Dual layer is around 8.5GB.
NEC have announced the ND-2510A, which isn't yet available. It adds DVD+R9 (DVD+R Dual Layer) support to the ND-2500A. As the FCC filing for approval of the ND-2510A says that it's the same hardware as the ND-2100A (the DVD+R only version of the ND-2500A sold to some companies like Dell), some have got excited at the possibility of a (likely unofficial) dual layer upgrade being possible.
However - I wouldn't get too excited. Early DVD+R9 burning will probably be at 2.4x rather than any faster. Even when drives are available, the media is likely to be expensive and in very limited supply - it seems that many media producers won't have production fully ramped up until the third or fourth quarter. By then, I wouldn't be surprised if there's a second generation of dual layer writers available with maybe 4x dual layer writing (a huge speed saving).
DVD-R dual layer is also quite possibly coming - though probably not until around the end of the year.
It is, of course, possible that drives sold as ND-2500A will lack the necessary factory calibration data to write dual layer successfully (the cost of a few dual layer coasters could go well towards the cost of a drive with dual layer support from the factory). It's also possible that there'll be subtle changes in the optical side of the drive, making a dual layer upgrade impossible (though I'm not sure whether this would be within the latitude allowed by the FCC filing).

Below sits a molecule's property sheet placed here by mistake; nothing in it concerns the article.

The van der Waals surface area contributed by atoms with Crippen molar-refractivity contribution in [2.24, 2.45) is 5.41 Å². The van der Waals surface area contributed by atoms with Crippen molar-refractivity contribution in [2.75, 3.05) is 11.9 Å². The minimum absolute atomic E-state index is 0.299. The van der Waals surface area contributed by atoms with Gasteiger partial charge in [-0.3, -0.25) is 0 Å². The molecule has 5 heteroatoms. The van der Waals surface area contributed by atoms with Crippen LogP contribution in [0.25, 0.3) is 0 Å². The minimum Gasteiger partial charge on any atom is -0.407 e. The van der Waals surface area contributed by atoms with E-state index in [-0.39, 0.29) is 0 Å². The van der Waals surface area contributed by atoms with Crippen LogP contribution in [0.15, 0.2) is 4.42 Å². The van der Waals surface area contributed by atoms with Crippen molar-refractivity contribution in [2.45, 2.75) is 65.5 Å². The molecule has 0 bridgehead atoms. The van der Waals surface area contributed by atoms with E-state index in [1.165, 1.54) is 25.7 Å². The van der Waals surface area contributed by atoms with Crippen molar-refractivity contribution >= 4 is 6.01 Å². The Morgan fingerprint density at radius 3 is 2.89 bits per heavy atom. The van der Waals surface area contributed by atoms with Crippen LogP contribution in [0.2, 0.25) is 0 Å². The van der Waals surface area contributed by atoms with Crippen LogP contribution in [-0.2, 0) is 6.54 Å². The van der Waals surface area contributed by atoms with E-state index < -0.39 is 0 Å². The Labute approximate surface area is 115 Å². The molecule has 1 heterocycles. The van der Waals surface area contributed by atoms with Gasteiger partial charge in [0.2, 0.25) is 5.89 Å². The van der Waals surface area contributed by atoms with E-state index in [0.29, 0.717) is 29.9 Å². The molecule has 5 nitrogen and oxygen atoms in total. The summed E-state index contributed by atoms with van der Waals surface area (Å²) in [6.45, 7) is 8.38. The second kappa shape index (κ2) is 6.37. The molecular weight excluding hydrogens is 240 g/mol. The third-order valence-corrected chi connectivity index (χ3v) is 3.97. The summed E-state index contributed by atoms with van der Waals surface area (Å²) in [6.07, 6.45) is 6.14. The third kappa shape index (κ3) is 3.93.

I hope that helps to put the issues into perspective. Whilst you might be able to upgrade the drive to dual layer DVD+R operation, the capability is likely to be first generation, possibly soon superseded by a second generation of dual layer drives, and with seemingly very limited availability for what will be expensive media, you may find that if you're serious about dual layer writing, you'll be wanting a new drive in another 6-12 months.